August 16, 2005

"A Comparison of the Size of the Yahoo! and Google Indices"

The study "A Comparison of the Size of the Yahoo! and Google Indices" is being widely reported. On initial examination, I've found a bad problem with it.

The methodology is severely flawed, with a sampling-error bias.

In order to create a large number of queries that returned less than 1,000 results, we took the commonly available English Ispell Wordlist (a total of 135,069 words) [4] and wrote a PERL script to randomly select two words at a time from that list. The script then used those keywords to search both Yahoo! and Google and logged the number of results returned. For the purposes of this study we used a sample of 10,012 different searches of Yahoo! and Google using our randomly selected keywords.

By sampling random words, they biased the samples to files of LARGE WORDS LISTS!

And this effect applies, to a great or lesser extent, to EVERY SAMPLE.

One can see this in their log of search results.

First entry:

Terms: carbolization clambers
Google totals:
Duplicates Omitted Estimate: 7
Duplicates Omitted Total: 4
Duplicates Included Estimate: 7
Duplicates Included Total: 7

Yahoo totals:
Duplicates Omitted Estimate: 0
Duplicates Omitted Total: 0
Duplicates Included Estimate: 0
Duplicates Included Total: 0

Do the Google search

Every entry is a large word-list file. Some are presumably (near?) duplicates of the same file

And every search will have this problem, since every search will pick up files like those.

It's a severe systematic error.

Update [12:30 pm EST] - add search-engine spam to the sampling bias. Consider:

Terms: alkaloid's observance
Google totals:
Duplicates Omitted Estimate: 29
Duplicates Omitted Total: 15
Duplicates Included Estimate: 29
Duplicates Included Total: 29

Yahoo totals:
Duplicates Omitted Estimate: 0
Duplicates Omitted Total: 0
Duplicates Included Estimate: 0
Duplicates Included Total: 0

Look at the results. Every page is either a gibberish spam page or a wordlist.

By Seth Finkelstein | posted in google | on August 16, 2005 11:44 AM (Infothought permalink)
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I love statistics. It's often said of quoting from the Bible, "Even the devil can quote scripture for his purposes". I'd wager that El Diablo is pretty good at taking statistics and distorting their significance, too; people far less cunning seem to do it all the time with ease.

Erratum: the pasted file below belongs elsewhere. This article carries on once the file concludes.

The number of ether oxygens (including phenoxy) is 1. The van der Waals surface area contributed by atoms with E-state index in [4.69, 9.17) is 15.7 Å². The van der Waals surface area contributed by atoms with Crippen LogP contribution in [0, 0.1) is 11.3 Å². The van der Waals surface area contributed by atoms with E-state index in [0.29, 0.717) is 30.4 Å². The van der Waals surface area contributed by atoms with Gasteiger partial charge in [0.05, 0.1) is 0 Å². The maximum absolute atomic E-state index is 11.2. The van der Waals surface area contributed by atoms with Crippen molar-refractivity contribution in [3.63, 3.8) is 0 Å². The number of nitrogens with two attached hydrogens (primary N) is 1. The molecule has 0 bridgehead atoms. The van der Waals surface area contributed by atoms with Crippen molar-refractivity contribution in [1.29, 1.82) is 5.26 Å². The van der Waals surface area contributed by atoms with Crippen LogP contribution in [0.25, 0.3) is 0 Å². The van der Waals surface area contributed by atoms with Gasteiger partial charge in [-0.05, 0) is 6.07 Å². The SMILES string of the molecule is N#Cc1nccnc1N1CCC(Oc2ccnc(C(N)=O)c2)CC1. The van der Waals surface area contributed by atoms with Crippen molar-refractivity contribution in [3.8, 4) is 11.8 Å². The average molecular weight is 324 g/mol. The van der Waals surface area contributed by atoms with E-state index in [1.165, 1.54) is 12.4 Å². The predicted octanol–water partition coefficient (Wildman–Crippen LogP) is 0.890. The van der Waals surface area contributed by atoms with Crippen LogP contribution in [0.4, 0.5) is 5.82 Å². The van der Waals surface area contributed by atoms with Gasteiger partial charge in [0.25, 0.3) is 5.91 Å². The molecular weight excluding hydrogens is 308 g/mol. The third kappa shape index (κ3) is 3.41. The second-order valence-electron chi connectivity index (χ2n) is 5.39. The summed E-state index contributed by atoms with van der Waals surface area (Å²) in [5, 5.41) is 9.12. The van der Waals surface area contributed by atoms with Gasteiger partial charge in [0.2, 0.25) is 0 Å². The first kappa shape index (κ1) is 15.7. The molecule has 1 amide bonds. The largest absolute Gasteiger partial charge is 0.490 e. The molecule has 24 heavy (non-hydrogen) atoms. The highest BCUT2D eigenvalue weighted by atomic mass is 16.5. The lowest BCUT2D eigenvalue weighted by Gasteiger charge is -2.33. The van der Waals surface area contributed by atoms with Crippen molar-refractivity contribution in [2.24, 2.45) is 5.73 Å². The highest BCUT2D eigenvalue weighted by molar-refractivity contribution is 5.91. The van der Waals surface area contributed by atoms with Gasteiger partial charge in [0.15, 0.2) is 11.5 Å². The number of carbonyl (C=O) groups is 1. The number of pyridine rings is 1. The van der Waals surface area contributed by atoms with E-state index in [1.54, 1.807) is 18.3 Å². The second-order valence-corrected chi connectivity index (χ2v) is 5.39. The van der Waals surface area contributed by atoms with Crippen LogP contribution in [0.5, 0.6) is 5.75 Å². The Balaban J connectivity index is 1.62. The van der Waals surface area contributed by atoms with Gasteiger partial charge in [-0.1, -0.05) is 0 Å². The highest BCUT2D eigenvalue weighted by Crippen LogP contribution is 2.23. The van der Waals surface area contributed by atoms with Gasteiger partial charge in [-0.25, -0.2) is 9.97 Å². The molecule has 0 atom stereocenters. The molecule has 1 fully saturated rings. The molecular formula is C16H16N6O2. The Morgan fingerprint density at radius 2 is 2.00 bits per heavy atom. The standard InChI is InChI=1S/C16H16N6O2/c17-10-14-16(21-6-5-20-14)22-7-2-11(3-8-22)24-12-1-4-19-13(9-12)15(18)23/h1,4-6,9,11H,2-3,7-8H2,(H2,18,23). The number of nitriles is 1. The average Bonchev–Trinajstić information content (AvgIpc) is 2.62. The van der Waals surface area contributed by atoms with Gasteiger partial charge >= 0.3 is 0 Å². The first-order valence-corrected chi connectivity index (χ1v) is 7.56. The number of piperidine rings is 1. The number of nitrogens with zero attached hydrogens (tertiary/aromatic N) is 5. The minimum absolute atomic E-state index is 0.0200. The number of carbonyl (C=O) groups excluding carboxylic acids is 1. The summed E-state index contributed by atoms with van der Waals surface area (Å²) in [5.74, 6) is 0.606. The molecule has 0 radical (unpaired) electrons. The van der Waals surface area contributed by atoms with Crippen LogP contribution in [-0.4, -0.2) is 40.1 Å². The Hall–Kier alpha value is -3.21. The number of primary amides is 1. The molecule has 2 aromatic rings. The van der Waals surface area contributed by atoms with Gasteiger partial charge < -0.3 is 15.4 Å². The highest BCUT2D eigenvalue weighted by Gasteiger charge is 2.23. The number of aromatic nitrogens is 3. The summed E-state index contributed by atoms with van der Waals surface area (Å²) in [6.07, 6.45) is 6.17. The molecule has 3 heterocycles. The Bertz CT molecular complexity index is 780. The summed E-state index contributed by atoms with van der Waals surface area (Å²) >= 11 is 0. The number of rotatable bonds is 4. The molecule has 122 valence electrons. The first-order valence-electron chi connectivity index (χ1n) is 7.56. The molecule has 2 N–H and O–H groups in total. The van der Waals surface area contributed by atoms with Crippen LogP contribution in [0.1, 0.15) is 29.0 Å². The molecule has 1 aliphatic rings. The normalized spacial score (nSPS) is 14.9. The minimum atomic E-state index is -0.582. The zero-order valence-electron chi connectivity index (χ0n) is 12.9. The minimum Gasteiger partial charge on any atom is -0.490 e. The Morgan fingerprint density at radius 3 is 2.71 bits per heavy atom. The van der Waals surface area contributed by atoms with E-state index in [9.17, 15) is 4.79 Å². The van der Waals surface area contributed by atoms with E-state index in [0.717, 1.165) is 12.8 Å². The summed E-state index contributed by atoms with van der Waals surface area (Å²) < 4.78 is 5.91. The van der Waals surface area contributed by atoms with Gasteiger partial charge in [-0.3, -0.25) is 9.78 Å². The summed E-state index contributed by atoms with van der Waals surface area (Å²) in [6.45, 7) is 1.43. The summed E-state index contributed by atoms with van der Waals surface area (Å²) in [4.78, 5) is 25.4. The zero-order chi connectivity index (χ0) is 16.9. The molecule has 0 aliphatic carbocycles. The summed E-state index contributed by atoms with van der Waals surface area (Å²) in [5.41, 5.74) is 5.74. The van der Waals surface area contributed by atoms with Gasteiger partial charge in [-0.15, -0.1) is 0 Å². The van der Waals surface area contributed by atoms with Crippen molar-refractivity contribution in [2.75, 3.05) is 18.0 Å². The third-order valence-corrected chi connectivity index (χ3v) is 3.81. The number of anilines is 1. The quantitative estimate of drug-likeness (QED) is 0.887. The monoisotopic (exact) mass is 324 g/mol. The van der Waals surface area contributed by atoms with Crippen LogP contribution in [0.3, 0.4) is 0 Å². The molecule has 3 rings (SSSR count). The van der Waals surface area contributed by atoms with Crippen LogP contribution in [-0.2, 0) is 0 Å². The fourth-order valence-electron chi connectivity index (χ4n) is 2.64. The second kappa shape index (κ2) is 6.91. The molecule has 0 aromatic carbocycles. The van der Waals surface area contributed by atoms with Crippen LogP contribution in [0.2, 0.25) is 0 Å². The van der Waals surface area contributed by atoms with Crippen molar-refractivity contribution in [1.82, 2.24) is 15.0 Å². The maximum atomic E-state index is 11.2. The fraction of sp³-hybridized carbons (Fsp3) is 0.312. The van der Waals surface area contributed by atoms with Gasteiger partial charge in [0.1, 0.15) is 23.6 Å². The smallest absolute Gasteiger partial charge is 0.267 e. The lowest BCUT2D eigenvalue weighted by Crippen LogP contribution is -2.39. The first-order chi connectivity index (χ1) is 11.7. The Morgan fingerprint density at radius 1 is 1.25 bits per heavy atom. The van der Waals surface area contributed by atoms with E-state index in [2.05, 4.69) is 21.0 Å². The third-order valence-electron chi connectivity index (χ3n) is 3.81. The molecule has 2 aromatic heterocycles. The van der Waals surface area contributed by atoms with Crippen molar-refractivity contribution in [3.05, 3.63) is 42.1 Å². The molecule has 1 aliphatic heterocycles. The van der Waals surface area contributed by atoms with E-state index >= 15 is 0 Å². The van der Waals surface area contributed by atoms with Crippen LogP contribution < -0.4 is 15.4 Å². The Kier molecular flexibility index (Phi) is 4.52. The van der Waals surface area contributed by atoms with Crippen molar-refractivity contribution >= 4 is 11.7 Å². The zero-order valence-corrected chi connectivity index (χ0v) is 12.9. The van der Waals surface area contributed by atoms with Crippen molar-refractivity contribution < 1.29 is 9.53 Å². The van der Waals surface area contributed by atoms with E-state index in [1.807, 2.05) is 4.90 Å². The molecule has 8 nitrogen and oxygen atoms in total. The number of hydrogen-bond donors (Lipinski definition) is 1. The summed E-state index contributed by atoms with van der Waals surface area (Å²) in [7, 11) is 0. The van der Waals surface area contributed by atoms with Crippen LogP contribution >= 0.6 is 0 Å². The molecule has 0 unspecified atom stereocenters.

Posted by: Dave at August 16, 2005 02:26 PM

Also pointed out by Jean Veronis:

Posted by: Will Fitzgerald at August 16, 2005 03:14 PM

Good--and fast. I didn't read the whole study yet, but right off the bat it had a funny feel to it. Thanks for confirming that.

Posted by: Walt Crawford at August 16, 2005 04:06 PM

The word list problem is interesting, but there is a comment on slashdot saying that it doesn't have a large impact on the results.

What do you think?

Posted by: anon at August 16, 2005 05:07 PM

I don't think testing a search engine with some strange obscure query gives a metric of its index size.
Personally, the relevance of the results is more important.

Posted by: Anthroponym at August 17, 2005 01:33 AM

The NCSA study included the SAME word-list pages 10,012 times. That's right, it included them in each and every search.

How come yahoo has never showed any of these pages? I have it from reliable sources: those same pages were suppressed in the yahoo results, because by their virtue of matching almost any english query, they are effectively spam.

So what we can learn from this is not who indexes more pages, but surely who suppresses spam pages better, and it is not google.

What is amazing more than anything else in this story is that google personel such as chrisd on slashdot jumped on this study without realizing this fundamental flaw.

Posted by: Sean DeBurgh at August 17, 2005 02:57 AM

Thanks for the feedback, all.

anon - The general problem is that the results are skewed from esoteric factors, such as spam, wordlists, differences in large files in general, and so. One would need to examine the results of a search in detail to see what most affects that particular search. I looked at some of the examples given in the Slashdot comment, and it would require some extensive inspection. But I think it's clear that the differences reflect repeated samplings of relatively minor quirks, rather than overall index size differences.

Posted by: Seth Finkelstein at August 17, 2005 08:36 AM

More on this:

Posted by: Jean Veronis at August 19, 2005 06:44 AM